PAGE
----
One of the amendments carried out by the 2013 budget was the introduction of commodities turnover tax (CTT), effective 1 July 2013. Simultaneously, the budget amended the definition of speculative transaction under income tax laws to exclude commodity derivative transactions carried out in a recognized commodity association (“recognized commodity exchange”). The exclusion would apply to all commodity derivatives transactions in agricultural as well as non-agricultural commodities and not just non-agricultural commodity derivatives, which are subject to CTT.
This amendment would, however, be effective from assessment year 2014-15—it would apply to all transactions on or after 1 April 2013. Does this mean that all your commodity derivative transactions are no longer to be treated as speculative transactions? Unfortunately, our tax laws do not believe in keeping things simple.
A few conditions have been laid down in order to qualify for the exclusion. These are similar to the conditions laid down for exclusion of securities derivative transactions from the definition of speculative transaction. The commodities derivatives transaction should be carried out electronically on a screen-based system on a recognized commodity exchange through a member or intermediary registered under the by-laws, rules and regulations of a recognized commodity exchange in accordance with the Forward Contracts (Regulation) Act (FCRA) and in accordance with the rules, regulations or by-laws made or directions issued under FCRA. The transaction should also be supported by a time stamped contract note, issued by such member or intermediary indicating the unique client identity number allotted under FCRA, or rules, regulations or by-laws, unique trade number and Permanent Account Number.
A further requirement is that the recognized commodity exchange should comply with such conditions as may be prescribed by the central government and should be notified by the central government for this purpose. On 4 July 2013, the conditions and the procedure for making an application to be notified as a recognized commodity exchange were issued. Therefore, it will be some time before any commodity exchange is notified as a recognized commodity exchange.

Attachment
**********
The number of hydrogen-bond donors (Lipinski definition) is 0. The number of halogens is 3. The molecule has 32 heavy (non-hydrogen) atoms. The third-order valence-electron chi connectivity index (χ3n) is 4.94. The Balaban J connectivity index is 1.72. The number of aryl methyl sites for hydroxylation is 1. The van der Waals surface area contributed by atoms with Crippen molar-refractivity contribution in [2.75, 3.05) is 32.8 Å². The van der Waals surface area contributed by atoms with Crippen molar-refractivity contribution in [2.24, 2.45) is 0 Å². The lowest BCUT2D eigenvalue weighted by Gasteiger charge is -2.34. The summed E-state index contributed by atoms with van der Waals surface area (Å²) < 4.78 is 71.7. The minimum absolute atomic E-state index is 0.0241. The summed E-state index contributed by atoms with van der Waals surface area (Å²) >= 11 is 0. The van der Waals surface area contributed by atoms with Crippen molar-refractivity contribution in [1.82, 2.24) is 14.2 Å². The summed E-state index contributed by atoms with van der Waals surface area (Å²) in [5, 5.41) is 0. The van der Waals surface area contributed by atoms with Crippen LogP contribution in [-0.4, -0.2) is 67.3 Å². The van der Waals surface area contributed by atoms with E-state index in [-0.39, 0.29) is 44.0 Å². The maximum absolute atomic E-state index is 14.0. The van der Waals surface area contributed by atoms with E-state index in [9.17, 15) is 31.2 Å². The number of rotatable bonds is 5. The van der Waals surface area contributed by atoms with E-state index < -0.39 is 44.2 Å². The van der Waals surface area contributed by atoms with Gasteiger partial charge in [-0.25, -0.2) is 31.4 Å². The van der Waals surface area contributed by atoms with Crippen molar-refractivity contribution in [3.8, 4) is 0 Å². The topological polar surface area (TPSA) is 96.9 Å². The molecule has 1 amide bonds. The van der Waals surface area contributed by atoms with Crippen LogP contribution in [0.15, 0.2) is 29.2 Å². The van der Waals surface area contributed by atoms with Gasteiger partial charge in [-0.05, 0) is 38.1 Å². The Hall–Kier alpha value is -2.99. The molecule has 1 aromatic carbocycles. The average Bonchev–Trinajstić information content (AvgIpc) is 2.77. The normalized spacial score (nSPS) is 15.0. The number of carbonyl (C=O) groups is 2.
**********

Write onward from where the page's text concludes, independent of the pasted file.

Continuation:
Just for the sake of comparison, when a similar concept was introduced for recognized stock exchanges to be notified for exclusion of securities derivatives transactions from the definition of speculative transactions, the conditions and procedure were notified in August and the first approvals were granted only in the subsequent January with effect from the date of notification of the approval.
At that time, the tax authorities had taken a hyper technical stand leading to litigation as to whether transactions before the date of approval during that year would be treated as speculative, while transactions after the date of approval in the same year would not be treated as such. Fortunately, most of the decisions held that the exclusion from the definition of speculative transactions would apply for the full year in respect of those approved stock exchanges, irrespective of the date of approval during the year. One hopes that history does not repeat itself and that the approvals are granted with effect from 1 April 2013 to avoid unnecessary litigation. Till the approvals are granted, one would have to wait and watch.
What would be the impact of treatment of commodity derivative transactions as not being speculative? Losses in commodity derivative transactions would be now treated in the same manner as any other business losses and would, therefore, be capable of being set off against any other income, except salaries. Commodity derivative losses can, therefore, now be set off against security derivative profits, share trading income and income from trading in physical commodities on a delivery basis.
What happens to past losses in commodity derivative transactions which were regarded as speculative losses in earlier years? Can such losses be now set off against current commodity derivative trading profits? It may be possible to argue that since the losses arose out of identical transactions in earlier years as the transactions in which the profits are now being earned, the benefit of set off should be available. However, it may not be possible to set off commodity derivative trading losses of earlier years against other business profits of the current year, such as securities derivatives trading profits, since the nature of the transactions was different in the earlier years.
While the move to exclude commodity derivatives transactions from the definition of speculative transactions is a welcome one, the question arises as to whether there is any need to treat any exchange-based transaction as a speculative transaction. For instance, share trading transactions on recognized stock exchanges settled without delivery continue to be treated as speculative transactions, though share derivative transactions are not. Speculation on stock exchanges or commodity exchanges certainly adds to the depth of the market and is encouraged the world over. Improved monitoring by regulatory authorities reduces the scope for manipulation. With electronic trading and electronic audit trails readily available, is it not time now to exclude all exchange-traded transactions from the ambit of speculative transactions? One hopes that the Direct Taxes Code, which is supposed to be the tax law for the new millennium, and to be introduced in the monsoon session, incorporates such a business-friendly measure.
Gautam Nayak is a chartered accountant.